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The Latest On: Lead

August 1, 2017 | Fact Sheet

Summary of Washington, DC Council’s last‐minute weakening revisions to the “Childhood Lead Exposure Prevention Amendment Act of 2017” Current

In June 2017, with no public hearing, DC Councilmembers agreed to weaken the protective force of the original bill, by changing the target concentration level from 1 ppb to 5 ppb. As a result, drinking water sources dispensing as much as 5 ppb will not be shut off or remediated but instead will be treated as acceptable. Parents will be able to access all their school’s test results online, but will not be entitled under this law to demand shut‐off and remediation for sources dispending lead in concentrations as high as 5 ppb.
June 12, 2017 | In the News: Courthouse News

Ninth Circuit Considers Pushing EPA for Revised Lead Guidelines

Hannah Chang, Staff Attorney, Earthjustice: “This is a case where it is egregious—it is extraordinary. This is for a poison where the effects are known, and EPA is not contesting that permanent harms are done from such exposure. Taking this amount of time is simply unacceptable. Those kids have already lived the first six years of their lives, which is when they are most vulnerable to lead, in these poison surroundings, unknowingly and with permanent brain damage as a result, and now EPA is asking for another six years, potentially more, to reach a final standard.”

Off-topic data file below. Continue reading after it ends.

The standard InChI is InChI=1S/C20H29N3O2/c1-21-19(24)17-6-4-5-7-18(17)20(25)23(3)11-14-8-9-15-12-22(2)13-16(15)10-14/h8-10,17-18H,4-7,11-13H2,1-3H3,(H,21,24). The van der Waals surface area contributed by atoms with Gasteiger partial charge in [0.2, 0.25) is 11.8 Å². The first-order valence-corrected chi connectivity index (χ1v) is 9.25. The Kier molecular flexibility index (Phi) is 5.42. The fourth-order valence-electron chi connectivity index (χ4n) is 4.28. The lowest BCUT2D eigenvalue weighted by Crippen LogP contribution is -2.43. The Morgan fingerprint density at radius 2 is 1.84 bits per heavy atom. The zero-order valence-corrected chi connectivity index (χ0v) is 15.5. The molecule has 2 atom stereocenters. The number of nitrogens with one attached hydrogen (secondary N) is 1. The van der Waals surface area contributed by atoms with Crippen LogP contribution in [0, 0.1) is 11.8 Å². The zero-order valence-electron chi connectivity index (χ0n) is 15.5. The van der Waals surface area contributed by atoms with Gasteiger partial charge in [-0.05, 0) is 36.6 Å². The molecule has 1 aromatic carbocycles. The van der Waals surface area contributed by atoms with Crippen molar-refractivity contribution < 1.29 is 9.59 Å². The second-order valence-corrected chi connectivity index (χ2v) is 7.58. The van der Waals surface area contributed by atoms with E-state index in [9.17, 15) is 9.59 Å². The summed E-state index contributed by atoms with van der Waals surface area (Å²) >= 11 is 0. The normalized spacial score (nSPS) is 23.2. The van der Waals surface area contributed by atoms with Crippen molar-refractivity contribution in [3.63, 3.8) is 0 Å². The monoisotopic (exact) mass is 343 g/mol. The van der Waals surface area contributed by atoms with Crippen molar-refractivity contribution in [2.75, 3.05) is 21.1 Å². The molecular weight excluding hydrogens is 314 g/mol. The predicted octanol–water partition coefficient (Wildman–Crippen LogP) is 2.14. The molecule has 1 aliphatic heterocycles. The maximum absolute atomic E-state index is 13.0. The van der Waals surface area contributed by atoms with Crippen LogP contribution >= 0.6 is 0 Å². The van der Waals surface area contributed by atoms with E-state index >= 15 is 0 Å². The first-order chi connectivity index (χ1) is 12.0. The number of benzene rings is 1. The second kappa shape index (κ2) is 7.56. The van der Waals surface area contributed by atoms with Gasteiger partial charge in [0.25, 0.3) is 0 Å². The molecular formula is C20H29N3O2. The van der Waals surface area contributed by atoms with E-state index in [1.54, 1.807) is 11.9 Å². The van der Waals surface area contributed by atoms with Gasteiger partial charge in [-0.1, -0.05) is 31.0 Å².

March 15, 2017 | In the News: Mother Jones

This Lead-Poisoned City Could Be Trump's Flint

Jennifer Chavez, Staff Attorney, Earthjustice: "The states have shown that if there's not a strong federal minimum [of water standards], it will fall below that. [The Trump administration's aggressive approach to cutting regulations] is just ignoring history and evidence of what happens when regulations aren't in place."

January 15, 2017 | In the News: Hoodline

Childhood Lead Levels In Some SF Neighborhoods Near Flint, MI Levels

Eve Gartner, Staff Attorney, Earthjustice: “Most commonly what we’re talking about [in housing] is lead dust ... Kids crawl on the floor and get this light layer of dust on their hands and they put their hands in their mouths, or the dust gets on some object and they put the object in their mouth. With this upcoming administration, who knows whether the EPA will ever update their standard.”